Course: Teacher training programme for assistant professors Module 3 Arts. Study level: Assistant Professors at Arts. Size of class: Approx. 10
Objectives and learning outcome for Module 3 of the teacher training programme for assistant professors are based on the vision and strategy for Educational IT at Arts. During the course participants must:
In order to balance study activities in the course and encourage the students to interact with each other on academic content, we introduce a number of activities with peer feedback. Part of the module takes place online, and we have therefore decided to use Discussion Board in Blackboard for this.
At the beginning of the module, the participants attend a physical seminar and are briefed about the final assignment and the peer feedback activities associated with this. The peer feedback activities are divided into three parts and are linked to the participants’ work with three different parts of the final assignment: introduction, choice of digital tool and description of a course. A Collaboration Script has been prepared for each feedback activity, which is carried out using the tool Discussion Board in the course in Blackboard:
Students may have access to a feedback guide with assessment criteria during the activities. In the right-hand column you will find an example of how to prepare a feedback guide.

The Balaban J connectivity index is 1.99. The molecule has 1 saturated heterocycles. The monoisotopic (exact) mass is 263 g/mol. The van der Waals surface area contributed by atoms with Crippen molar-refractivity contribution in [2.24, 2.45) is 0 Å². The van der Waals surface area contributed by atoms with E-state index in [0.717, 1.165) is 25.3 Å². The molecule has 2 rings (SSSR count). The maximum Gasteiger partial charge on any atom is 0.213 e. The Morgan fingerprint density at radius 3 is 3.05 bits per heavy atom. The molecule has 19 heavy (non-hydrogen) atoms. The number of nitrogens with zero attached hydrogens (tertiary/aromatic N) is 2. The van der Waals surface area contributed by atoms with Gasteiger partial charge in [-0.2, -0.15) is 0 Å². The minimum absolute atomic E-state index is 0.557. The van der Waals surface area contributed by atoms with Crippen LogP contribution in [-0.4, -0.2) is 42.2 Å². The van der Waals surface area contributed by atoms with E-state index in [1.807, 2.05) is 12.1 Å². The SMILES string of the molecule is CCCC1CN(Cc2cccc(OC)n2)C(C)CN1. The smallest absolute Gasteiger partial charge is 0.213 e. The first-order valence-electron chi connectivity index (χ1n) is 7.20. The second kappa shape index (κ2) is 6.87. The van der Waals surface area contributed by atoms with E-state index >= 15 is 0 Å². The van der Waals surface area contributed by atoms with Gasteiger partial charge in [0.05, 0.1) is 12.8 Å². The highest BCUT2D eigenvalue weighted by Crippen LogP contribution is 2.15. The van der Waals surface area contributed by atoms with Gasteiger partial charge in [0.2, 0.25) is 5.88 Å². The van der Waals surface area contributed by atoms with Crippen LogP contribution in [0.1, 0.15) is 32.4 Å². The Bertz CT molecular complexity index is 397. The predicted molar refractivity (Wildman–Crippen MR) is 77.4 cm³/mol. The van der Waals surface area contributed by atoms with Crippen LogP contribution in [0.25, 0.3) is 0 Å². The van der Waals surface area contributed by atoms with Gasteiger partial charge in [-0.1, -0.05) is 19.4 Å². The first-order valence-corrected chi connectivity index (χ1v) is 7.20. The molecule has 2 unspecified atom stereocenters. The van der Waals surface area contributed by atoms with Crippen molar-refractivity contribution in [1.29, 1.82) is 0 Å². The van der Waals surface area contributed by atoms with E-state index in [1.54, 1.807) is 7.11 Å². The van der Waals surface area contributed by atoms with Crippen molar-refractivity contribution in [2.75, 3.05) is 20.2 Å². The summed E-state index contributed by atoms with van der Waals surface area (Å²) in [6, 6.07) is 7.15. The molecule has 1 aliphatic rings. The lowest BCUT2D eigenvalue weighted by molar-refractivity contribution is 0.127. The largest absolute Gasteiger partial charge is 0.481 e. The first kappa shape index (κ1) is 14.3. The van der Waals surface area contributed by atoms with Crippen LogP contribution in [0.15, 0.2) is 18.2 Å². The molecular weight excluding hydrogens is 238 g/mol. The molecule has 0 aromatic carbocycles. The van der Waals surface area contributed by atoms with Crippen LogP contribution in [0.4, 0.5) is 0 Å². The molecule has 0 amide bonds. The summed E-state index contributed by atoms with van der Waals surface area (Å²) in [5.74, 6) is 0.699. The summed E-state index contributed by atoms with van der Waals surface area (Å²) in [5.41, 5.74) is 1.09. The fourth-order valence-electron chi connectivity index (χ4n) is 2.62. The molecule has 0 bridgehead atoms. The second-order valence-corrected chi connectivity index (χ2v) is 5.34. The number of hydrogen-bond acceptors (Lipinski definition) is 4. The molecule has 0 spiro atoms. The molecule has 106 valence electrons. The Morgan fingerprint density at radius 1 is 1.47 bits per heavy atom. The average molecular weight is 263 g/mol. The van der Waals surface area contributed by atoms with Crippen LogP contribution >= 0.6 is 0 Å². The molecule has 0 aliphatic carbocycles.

The final individual assignment must be submitted in a joint blog in Blackboard, which will enable all participants to access all the courses that have been developed. The teachers comment on the participants’ assignments. The participants receive these comments in an email.
The regular activities with peer feedback support the participants’ work with their compulsory final assignments. The activities give the participants an opportunity to relate actively to the other participants’ work with the academic content. This means that they learn more than if they only concentrated on their own assignments. Research shows that when students keep updated on other students’ similar activities, this supports their own learning.
In future, we recommend working with one peer feedback round if the final product does not exceed 6000 characters including spaces. Alternatively, an extra feedback round may be run on the participants’ draft ideas for their assignments. This results in fewer submission and feedback deadlines and makes it easier for the participants to get an overall view of the activities in the course. If this concept is chosen for the students, it will be an advantage to make the feedback activity compulsory.
Theme course on peer feedback for teachers at Aarhus University